How Sri Lanka achieved the impossible

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USSR winning the Olympic basketball gold over USA in the 1972 Munich Olympics, Buster Douglas knocking out Mike Tyson in the 1990 Heavyweight Championship bout and John McEnroe beating Bjon Borg in the 1981 Wimbledon final are some of biggest upsets in sports. Sporting historians will add Sri Lanka beating South Africa to become only third nation to win a series here to the list as well down the line.  

Rex Clementine in Johannesburg

What an incredible two weeks this has been for Sri Lankan cricket! It was far-fetched to hope that Sri Lanka would win any contest against their South African counterparts leave alone the series. This is not real. You are still pinching yourself to see whether all this is a dream.

But it has happened. Sri Lanka have managed to find a way to get past South Africa and all players and support staff who were involved in this win will remember it for the rest of their lives.

Kudos to the national selection panel headed by Ashantha De Mel for some tough decisions. The selectors didn’t have many admirers when they made swooping changes after the humbling experience in Australia. But they have been proven right.

They saw something special in Oshada Fernando, a talent that was untapped as he had not featured in ‘A’ team cricket or the Under-19 team. He was not someone who was in the system. Once, SLC identifies a player, he is drafted into the High Performance Center at R. Premadasa Stadium where he follows a schedule and gets under the guidance of some of the finest cricket brains in the country from Roy Dias to Sumithra Warnakulasuriya.

Very few had heard about Oshada until his debut in Durban. His counterattack of Keshav Maharaj in the second Test on day three with the game evenly poised proved to be a huge turning point. Oshada and Kusal Mendis had seen off the threat of South African fast bowlers and it was the kind of wicket where Maharaj could have run through the side. With Oshada stepping out and lofting the left-arm spinner over his head, Francois Du Plessis could no more attack and was forced to spread the field and the Sri Lankans were happy to milk the bowling from thereon.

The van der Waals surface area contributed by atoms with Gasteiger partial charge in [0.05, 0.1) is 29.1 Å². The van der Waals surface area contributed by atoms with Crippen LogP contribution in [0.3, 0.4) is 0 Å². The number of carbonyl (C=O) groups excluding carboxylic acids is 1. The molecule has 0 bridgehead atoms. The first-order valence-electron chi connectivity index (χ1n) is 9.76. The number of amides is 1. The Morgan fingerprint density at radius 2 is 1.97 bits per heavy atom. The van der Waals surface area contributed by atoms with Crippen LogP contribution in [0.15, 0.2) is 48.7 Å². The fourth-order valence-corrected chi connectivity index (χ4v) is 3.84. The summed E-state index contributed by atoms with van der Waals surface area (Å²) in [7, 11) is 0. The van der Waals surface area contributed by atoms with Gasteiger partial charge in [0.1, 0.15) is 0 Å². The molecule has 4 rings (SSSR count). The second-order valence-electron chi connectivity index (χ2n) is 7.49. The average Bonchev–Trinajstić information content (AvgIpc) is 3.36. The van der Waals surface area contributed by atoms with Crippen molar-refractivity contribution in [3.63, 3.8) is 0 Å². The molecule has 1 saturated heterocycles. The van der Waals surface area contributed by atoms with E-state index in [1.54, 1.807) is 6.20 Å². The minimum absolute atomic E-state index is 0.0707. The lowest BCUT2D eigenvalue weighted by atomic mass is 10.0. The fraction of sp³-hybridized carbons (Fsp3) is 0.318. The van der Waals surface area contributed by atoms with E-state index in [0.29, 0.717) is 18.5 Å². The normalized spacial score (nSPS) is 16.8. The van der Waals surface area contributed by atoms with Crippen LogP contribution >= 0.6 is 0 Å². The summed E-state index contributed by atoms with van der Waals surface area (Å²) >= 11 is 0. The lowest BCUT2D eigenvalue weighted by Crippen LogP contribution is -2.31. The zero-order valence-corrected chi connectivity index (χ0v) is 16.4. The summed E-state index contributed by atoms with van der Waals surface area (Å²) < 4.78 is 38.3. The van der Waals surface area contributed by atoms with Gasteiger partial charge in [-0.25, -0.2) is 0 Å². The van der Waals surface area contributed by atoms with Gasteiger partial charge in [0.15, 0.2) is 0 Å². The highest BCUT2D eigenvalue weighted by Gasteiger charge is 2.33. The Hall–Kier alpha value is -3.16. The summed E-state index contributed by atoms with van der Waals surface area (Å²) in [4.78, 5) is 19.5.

Lasith Embuldeniya, another debutant, impressed. The call to drop Dilruwan Perera looked harsh as he was world’s second highest wicket taker in 2018. But most of Dilruwan’s heroics had come at home last year and it was felt that the time was ideal to blood someone new and Embuldeniya made an impact and was impressive.

Kusal Perera perhaps played the innings of his life and it will be ranked alongside some of the finest innings played by his compatriots over the last 37 years of Test cricket.

Many would prefer the win over England in 1998 as Sri Lanka’s greatest, but not anymore. This series win came against many odds and has to be ranked as the best.

The quality of cricket in 1998 was top class. There was a double hundred, there was another 150 plus score and one bowler claiming 16 wickets. The individual performances stood out. That was a star studded Sri Lankan side. The present team had no stars and missed many other leading contenders due to injury but the belief helped them to turn the tables on a fancied South African side.

The seamers have been top class. Both Kasun Rajitha and Vishwa Fernando wouldn’t have featured in the series had the other bowlers been fit? Vishwa in fact was dropped from the CCC side this season. But their effort to outclass Dale Steyn and Kagiso Rabada was sensational as both bowlers claimed more wickets than the South African duo. The Sri Lankans pace was nowhere near to that of the Proteas. But the difference was Rajitha, Vishwa and Suranga Lakmal were on the money, all the time.

Sri Lanka were virtually left with ten players after Embuldeniya was injured on day one in Port Elizabeth. Dhananjaya de Silva rose to the occasion admirably claiming five wickets and moving forward his bowling option will be valued and he would add balance to the side.

How good was Kusal Mendis’ effort with the bat when 137 was needed to win on the final day. Some of the strokes that he executed off Steyn were stunning to say the least and since the heydays of Aravinda de Silva, you had rarely seen a batsman treating one of world’s top fast bowlers with disdain. This was quality batting.

Dimuth Karunaratne’s leadership has been remarkable as he has kept the players relaxed not imposing hard and fast rules on them. The respect that Head Coach Chandika Hathurusingha has earned among his players has been much talked about but little attention has been given to his inputs during both games.

Despite a couple of dropped catches, fielding overall looked to have improved as well and Fielding Coach Steve Rixon needs to be given credit for raising the standards.

If lot of people thought that Durban’s one wicket win was a fluke, all doubts have been put to rest in Port Elizabeth where Sri Lanka triumphed by eight wickets. That was a comprehensive win. This has been unbelievable two weeks.